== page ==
Rat hepatitis E discovered in human for first time

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The first known case of a human infected with rat hepatitis E was confirmed in Hong Kong. 

University of Hong Kong researchers said a 56-year-old man developed the disease a few months after undergoing a liver transplant in May 2017. Rat hepatitis E is the rat version of the disease, which causes an inflammation of the liver.

Genetic sequencing revealed similarities with the rat form of the disease, and the man was given antiretroviral treatment. Researchers are not sure how the man developed the disease, but said it is unlikely he received it from another human. They said he lives in a housing estate where there is evidence of a rat infestation, and the rodents  may have infected his food supply.

Dr. Siddharth Sridhar, a clinical assistant professor in the university’s department of microbiology, said in The New York Times that Hong Kong needs to do more on controlling its rodent problem.

“Infections that jump from animals to humans must be taken very seriously,” Dr. Sridhar said in the Times. “For these kinds of rare infections, unusual infections, even one case is enough to make public health authorities and researchers very alert about the implications of the disease. One is all it takes.”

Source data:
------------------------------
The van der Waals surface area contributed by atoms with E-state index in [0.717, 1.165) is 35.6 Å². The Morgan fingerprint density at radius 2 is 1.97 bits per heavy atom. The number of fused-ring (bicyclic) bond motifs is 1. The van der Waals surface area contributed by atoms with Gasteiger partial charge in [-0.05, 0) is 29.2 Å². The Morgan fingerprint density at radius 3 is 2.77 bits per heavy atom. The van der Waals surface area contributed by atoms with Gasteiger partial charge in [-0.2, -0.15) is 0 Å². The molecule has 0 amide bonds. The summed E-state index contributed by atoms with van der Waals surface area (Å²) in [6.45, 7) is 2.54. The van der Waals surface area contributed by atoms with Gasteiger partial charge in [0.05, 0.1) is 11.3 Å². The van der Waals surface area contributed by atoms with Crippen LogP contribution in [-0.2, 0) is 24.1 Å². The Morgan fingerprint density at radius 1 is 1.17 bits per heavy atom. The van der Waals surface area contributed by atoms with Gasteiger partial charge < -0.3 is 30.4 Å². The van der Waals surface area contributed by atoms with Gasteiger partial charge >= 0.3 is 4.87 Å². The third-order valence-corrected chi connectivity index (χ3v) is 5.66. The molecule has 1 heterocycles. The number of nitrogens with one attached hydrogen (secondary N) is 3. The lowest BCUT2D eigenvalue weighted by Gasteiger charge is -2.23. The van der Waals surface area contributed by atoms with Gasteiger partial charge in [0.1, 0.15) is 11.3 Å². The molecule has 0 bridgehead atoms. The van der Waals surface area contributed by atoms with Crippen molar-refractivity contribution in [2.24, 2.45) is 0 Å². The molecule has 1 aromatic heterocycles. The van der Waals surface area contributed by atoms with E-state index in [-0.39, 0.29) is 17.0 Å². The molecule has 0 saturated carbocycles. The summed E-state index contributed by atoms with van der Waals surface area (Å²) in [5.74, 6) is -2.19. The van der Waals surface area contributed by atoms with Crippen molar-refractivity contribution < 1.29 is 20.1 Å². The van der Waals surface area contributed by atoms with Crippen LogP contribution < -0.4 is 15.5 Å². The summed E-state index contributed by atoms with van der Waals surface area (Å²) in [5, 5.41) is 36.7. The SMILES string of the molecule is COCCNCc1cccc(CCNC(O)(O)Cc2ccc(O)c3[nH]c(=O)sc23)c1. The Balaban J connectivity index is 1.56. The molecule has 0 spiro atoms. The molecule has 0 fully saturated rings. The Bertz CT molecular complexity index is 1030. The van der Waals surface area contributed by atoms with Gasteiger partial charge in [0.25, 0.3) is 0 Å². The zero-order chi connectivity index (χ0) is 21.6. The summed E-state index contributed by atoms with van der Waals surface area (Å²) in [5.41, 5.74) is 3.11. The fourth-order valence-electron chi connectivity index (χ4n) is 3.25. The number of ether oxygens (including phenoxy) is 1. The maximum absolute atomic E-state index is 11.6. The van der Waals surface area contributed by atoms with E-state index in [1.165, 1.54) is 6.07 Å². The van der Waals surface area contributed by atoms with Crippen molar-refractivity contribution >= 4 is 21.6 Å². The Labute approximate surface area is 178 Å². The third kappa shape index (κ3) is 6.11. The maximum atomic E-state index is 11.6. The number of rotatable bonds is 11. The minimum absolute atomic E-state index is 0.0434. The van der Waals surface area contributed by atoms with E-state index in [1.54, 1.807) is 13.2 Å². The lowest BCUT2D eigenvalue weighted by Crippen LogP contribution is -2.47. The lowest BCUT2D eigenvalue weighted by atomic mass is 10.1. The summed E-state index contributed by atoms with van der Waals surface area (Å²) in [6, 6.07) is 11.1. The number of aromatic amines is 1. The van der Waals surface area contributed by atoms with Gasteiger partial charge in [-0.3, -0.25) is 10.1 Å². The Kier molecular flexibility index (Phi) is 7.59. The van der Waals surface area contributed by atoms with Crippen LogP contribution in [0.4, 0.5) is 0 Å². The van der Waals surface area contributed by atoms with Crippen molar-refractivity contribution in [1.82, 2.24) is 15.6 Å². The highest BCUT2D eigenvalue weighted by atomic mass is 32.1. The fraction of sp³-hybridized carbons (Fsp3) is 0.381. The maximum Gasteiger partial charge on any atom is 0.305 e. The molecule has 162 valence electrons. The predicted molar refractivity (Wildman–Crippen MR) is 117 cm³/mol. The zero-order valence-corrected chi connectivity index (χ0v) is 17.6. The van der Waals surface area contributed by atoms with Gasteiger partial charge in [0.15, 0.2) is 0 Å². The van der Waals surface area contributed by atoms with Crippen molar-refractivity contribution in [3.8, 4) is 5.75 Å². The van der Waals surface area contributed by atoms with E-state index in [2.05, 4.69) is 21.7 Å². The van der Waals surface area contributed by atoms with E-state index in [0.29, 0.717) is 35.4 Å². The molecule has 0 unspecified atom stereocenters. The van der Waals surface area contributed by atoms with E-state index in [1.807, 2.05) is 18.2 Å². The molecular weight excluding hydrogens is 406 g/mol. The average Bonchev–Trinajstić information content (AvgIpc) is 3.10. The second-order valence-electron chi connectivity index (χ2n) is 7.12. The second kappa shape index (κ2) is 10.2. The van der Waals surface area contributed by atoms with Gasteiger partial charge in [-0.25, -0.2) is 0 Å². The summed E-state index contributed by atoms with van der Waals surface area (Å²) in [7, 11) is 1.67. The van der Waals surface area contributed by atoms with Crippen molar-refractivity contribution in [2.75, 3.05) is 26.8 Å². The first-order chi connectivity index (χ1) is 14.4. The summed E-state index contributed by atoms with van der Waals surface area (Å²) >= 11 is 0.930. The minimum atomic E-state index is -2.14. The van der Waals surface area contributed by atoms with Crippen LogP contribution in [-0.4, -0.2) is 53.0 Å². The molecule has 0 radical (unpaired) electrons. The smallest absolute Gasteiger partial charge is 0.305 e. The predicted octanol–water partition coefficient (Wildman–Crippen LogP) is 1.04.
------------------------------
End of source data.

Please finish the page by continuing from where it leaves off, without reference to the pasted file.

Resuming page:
Researchers said it would have been impossible to discover the strain during a routine hepatitis E test, which is a different strain from the one that usually infects humans. The Times reports that rodent samples were collected in the man's neighborhood from recent years, and hepatitis E was found in at least one rat.

According to the World Health Organization, there are about 20 million hepatitis E infections in the world every year. It's found worldwide, but there are a higher number of cases in East and South Asia.